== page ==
Company Culture
Culture / DEI / HR / Workplace culture

How to make your company’s Juneteenth statement or policy actually matter

Reminder: It can't be the only day you're thinking about diversity and inclusion practices. People ops consultant Jai Calloway shares tips for meaningful acknowledgement of the day commemorating slavery's end in the U.S.

The 2018 Philadelphia Juneteenth Musicfest and Parade. (Photo by A. Ricketts for Visit Philadelphia)

This editorial article is a part of Racial Equity in Tech Month of Technical.ly's editorial calendar. This month’s theme is underwritten by Verizon 5G. This story was independently reported and not reviewed by Verizon before publication.

One year after the country saw a mass racial justice movement, the U.S. Senate unanimously approved a bill to make Juneteenth —  the date commemorating the end of chattel slavery in the United States — a federal holiday.

As of Wednesday afternoon, the U.S. House of Representatives was expected to pass the legislation with bipartisan support. It’s in line with a number of states and localities that have made the day an official holiday in recent years, and especially last year, amid growing support of the Black Lives Matter movement. Philadelphia was among the cities to designate the day as a paid holiday in 2020, and did so again this year.

Private companies also began designating the day last year. Nike and Twitter were on the list (and also, us at Technically Media). Locally, we heard that ShopRunner, a Chicago-based ecommerce company with a local Conshohocken office, and renewable energy company Inspire had made the day an official holiday. Investigative news org Spotlight PA also gave employees the day off on Juneteenth.

We just heard from local coffee company Saxbys that it is observing the day this year and every year going forward. The B Corp will be using the time to build on its workforce development program to learn and discuss the historical significance of the day, a staffer said via email.

Jai Calloway, a senior HR consultant at Old City-based people operations firm Exude, Inc., called Congress’ legislation a “huge step in the right direction” for increasing recognition for Black people’s history in America. As Texas native, Calloway said she and her family have always celebrated the holiday.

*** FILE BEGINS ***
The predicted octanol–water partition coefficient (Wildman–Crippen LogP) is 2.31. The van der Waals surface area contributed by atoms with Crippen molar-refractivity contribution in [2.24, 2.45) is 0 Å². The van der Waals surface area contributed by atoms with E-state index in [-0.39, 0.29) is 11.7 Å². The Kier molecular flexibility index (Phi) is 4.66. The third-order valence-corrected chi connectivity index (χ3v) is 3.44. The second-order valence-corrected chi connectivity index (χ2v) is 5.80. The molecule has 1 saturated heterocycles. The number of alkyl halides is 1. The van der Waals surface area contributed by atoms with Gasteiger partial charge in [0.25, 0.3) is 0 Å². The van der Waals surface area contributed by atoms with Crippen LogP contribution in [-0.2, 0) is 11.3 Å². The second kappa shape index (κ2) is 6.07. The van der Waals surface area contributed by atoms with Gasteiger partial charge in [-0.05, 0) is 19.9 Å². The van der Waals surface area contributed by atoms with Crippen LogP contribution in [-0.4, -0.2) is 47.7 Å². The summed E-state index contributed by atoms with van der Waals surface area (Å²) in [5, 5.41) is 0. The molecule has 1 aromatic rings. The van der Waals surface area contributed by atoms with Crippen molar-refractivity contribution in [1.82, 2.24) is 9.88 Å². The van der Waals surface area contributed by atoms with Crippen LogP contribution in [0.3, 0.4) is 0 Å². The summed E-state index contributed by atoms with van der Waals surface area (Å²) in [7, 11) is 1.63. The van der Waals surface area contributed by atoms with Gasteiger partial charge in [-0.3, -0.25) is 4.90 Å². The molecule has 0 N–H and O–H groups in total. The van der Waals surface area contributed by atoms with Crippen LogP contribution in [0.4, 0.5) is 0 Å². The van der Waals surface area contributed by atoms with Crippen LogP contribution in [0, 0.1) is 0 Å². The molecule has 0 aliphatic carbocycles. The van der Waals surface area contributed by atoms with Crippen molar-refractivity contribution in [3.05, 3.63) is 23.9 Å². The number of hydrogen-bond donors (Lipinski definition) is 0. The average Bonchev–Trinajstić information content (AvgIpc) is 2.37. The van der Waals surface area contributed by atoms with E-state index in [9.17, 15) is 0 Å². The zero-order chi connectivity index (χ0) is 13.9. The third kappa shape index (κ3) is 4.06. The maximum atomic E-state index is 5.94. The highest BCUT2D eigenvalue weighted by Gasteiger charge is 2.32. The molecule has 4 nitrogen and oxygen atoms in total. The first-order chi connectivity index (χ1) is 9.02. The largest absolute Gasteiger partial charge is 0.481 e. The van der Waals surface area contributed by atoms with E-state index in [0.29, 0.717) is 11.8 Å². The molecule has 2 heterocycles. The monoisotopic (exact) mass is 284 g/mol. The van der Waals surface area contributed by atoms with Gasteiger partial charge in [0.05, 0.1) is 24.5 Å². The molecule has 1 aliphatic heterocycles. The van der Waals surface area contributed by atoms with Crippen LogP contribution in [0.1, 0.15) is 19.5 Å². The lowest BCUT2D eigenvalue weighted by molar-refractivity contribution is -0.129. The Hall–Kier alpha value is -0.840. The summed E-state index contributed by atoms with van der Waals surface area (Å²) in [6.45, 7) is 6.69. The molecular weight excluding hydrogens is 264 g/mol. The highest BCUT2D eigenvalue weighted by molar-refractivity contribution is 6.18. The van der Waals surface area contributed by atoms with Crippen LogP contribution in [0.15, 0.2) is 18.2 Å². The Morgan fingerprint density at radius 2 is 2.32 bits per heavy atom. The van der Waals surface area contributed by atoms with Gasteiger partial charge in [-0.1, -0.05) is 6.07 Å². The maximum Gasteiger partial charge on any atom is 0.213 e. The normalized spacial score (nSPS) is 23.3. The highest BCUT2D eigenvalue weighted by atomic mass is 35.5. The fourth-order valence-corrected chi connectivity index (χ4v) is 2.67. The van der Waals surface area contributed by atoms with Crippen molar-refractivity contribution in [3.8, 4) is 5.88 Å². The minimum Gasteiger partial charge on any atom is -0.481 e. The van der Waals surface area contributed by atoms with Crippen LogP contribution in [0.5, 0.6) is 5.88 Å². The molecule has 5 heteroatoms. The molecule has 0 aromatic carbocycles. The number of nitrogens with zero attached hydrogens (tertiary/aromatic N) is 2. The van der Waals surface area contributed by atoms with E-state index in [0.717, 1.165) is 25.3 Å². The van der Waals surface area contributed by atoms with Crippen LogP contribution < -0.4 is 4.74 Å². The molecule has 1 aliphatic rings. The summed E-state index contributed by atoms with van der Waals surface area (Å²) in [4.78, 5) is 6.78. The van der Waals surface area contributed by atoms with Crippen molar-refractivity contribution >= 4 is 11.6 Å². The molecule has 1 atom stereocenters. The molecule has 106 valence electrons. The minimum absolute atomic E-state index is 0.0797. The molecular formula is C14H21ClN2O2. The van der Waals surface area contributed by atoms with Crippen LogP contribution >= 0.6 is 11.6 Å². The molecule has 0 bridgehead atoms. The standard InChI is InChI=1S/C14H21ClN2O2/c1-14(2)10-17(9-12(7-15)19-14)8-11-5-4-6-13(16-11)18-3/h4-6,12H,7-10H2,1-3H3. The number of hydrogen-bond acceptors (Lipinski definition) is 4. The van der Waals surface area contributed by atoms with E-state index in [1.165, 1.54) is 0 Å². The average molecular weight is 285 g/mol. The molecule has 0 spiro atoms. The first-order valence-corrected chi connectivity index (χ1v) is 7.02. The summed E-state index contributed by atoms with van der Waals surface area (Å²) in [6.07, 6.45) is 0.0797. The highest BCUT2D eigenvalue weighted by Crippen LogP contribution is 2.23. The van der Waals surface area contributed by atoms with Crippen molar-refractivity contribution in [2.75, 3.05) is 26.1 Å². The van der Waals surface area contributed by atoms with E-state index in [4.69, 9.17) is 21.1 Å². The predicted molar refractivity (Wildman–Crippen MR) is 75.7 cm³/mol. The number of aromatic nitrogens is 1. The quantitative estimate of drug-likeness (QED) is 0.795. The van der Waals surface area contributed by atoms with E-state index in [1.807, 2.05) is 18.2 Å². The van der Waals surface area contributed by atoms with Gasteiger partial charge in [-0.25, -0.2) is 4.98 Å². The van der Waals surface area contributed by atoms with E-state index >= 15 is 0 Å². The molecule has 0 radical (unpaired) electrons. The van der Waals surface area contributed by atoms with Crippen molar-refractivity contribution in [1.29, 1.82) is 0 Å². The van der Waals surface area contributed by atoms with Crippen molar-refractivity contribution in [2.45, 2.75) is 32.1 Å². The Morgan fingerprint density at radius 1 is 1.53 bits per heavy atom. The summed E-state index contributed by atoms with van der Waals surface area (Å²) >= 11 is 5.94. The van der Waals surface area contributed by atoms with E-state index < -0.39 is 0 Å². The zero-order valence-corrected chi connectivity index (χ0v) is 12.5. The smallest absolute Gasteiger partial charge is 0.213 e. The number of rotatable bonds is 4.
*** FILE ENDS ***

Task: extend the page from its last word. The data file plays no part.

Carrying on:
“As it relates very close to me not only for the importance of the day but physically, geographically, it’s a part of the history I grew up knowing,” Calloway told Technical.ly. “As I am in the space of DEI, it’s important we educate ourselves on the true history and that we we know it as American history — not just Black history. It’s American history.”

Jai Calloway. (Photo via LinkedIn)

Thought she’s glad Congress is finally working on designating the day as a federal holiday, she doesn’t believe it will sway resistant orgs and companies that are on the fence about celebrating or instituting diversity and inclusion work. A law changes what you obey, but it won’t change the culture without true willingness to learn, she said.

“After the summer of 2020, a lot of companies put out statements saying ‘We’re standing in solidarity with Black Americans,’ and while that’s good, a statement is just checking a box if you’re doing it because profits plummeted,” Calloway said.

But if a company is really looking to support its employees of color, especially its Black employees, Juneteenth shouldn’t be the only time of year for education. The real work happens all year in creating spaces for safe discussions, spotlighting and promoting employees of color, and using the company’s platform or channels to amplify those who don’t have a significant voice otherwise.

If your company is putting out a Juneteenth statement this year, include some resources like history-based articles, interviews, discussion panels or educational videos — and remind folks that they have the opportunity to share resources all year.

And it’s OK to not know exactly what to say or how to say it, Calloway said. That’s a large part of her firm’s work, and the work of other people and culture operations firms, especially in the last year; Exude was built to help folks navigate this, she said.

Her last bit of advice?

“If you’re sincere about this, make sure it’s not an automatic message,” Calloway said. “People know what is a template form of communication. When it’s authentic and sincere, you make a connection.”

Companies: Saxbys
Series: Racial Equity in Tech Month 2021

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